Answer: Bolting can be caused by stresses of heat, dryness, fluctuations in temperature or transplanting. When a plant is stressed, it rushes to produce seeds--to reproduce--to ensure the continuation of the species. <br><br>I would agree with the article you read from Texas A&M. It could be that by growing the seedlings indoors in the warmth, then moving outside to cooler spring weather, the plants are fooled into thinking they've been through a winter. <br><br>Regarding your lighting practices, I don'tthink I would leave the lights on the seedlings 24 hours per day. I believe 16 hrs. would be sufficient. Seedlings grow best when the temperature of the air is cool, but they receive heat from the bottom (such as that given by heating coils or a propagation mat). Incidentally, some seeds are infamous bolters...parsley and cilantro are among the worst.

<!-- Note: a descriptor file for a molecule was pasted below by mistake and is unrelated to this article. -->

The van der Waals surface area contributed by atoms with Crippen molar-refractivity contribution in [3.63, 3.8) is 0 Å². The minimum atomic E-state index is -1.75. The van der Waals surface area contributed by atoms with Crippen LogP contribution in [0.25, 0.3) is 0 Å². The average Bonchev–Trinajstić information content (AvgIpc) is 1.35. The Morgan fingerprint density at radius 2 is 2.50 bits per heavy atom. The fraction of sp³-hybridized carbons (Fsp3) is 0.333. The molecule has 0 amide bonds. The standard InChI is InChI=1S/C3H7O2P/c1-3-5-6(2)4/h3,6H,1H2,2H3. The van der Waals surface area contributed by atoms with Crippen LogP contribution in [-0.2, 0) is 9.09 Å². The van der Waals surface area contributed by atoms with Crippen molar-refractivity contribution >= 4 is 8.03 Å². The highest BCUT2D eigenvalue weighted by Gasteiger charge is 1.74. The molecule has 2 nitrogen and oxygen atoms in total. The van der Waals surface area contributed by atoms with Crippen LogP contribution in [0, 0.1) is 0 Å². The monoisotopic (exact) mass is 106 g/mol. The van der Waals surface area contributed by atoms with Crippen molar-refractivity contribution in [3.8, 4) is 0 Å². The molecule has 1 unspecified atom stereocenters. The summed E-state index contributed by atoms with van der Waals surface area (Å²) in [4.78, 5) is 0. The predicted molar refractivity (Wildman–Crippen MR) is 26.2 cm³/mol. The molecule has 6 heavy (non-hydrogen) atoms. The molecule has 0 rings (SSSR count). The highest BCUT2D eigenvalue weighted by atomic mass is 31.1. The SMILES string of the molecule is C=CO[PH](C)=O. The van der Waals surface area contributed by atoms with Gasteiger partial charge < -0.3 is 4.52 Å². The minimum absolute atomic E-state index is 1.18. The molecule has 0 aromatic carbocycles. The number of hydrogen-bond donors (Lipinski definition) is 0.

Q&A Library Searching Tips